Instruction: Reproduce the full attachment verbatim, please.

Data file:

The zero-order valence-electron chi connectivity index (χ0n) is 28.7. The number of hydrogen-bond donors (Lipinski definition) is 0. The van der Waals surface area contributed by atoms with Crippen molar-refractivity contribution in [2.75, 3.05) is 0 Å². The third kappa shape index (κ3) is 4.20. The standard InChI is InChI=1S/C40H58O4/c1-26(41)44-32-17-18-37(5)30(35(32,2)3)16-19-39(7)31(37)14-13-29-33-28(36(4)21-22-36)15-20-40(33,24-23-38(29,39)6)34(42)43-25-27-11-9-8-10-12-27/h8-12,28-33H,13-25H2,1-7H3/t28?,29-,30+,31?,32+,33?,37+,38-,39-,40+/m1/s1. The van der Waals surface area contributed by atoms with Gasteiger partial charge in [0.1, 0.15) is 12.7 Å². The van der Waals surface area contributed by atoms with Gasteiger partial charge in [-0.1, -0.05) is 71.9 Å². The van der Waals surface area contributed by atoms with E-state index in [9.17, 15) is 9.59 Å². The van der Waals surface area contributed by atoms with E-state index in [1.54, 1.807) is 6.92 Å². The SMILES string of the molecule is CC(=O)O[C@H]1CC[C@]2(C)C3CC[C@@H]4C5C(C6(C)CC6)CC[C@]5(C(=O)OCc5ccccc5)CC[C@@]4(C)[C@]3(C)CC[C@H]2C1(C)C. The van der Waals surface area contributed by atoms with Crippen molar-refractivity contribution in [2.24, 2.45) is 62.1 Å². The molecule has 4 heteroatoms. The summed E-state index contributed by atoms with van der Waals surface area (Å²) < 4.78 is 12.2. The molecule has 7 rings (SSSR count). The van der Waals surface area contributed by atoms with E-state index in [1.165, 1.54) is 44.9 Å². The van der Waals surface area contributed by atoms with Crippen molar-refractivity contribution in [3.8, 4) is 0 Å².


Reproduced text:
The zero-order valence-electron chi connectivity index (χ0n) is 28.7. The number of hydrogen-bond donors (Lipinski definition) is 0. The van der Waals surface area contributed by atoms with Crippen molar-refractivity contribution in [2.75, 3.05) is 0 Å². The third kappa shape index (κ3) is 4.20. The standard InChI is InChI=1S/C40H58O4/c1-26(41)44-32-17-18-37(5)30(35(32,2)3)16-19-39(7)31(37)14-13-29-33-28(36(4)21-22-36)15-20-40(33,24-23-38(29,39)6)34(42)43-25-27-11-9-8-10-12-27/h8-12,28-33H,13-25H2,1-7H3/t28?,29-,30+,31?,32+,33?,37+,38-,39-,40+/m1/s1. The van der Waals surface area contributed by atoms with Gasteiger partial charge in [0.1, 0.15) is 12.7 Å². The van der Waals surface area contributed by atoms with Gasteiger partial charge in [-0.1, -0.05) is 71.9 Å². The van der Waals surface area contributed by atoms with E-state index in [9.17, 15) is 9.59 Å². The van der Waals surface area contributed by atoms with E-state index in [1.54, 1.807) is 6.92 Å². The SMILES string of the molecule is CC(=O)O[C@H]1CC[C@]2(C)C3CC[C@@H]4C5C(C6(C)CC6)CC[C@]5(C(=O)OCc5ccccc5)CC[C@@]4(C)[C@]3(C)CC[C@H]2C1(C)C. The van der Waals surface area contributed by atoms with Crippen molar-refractivity contribution in [2.24, 2.45) is 62.1 Å². The molecule has 4 heteroatoms. The summed E-state index contributed by atoms with van der Waals surface area (Å²) < 4.78 is 12.2. The molecule has 7 rings (SSSR count). The van der Waals surface area contributed by atoms with E-state index in [1.165, 1.54) is 44.9 Å². The van der Waals surface area contributed by atoms with Crippen molar-refractivity contribution in [3.8, 4) is 0 Å².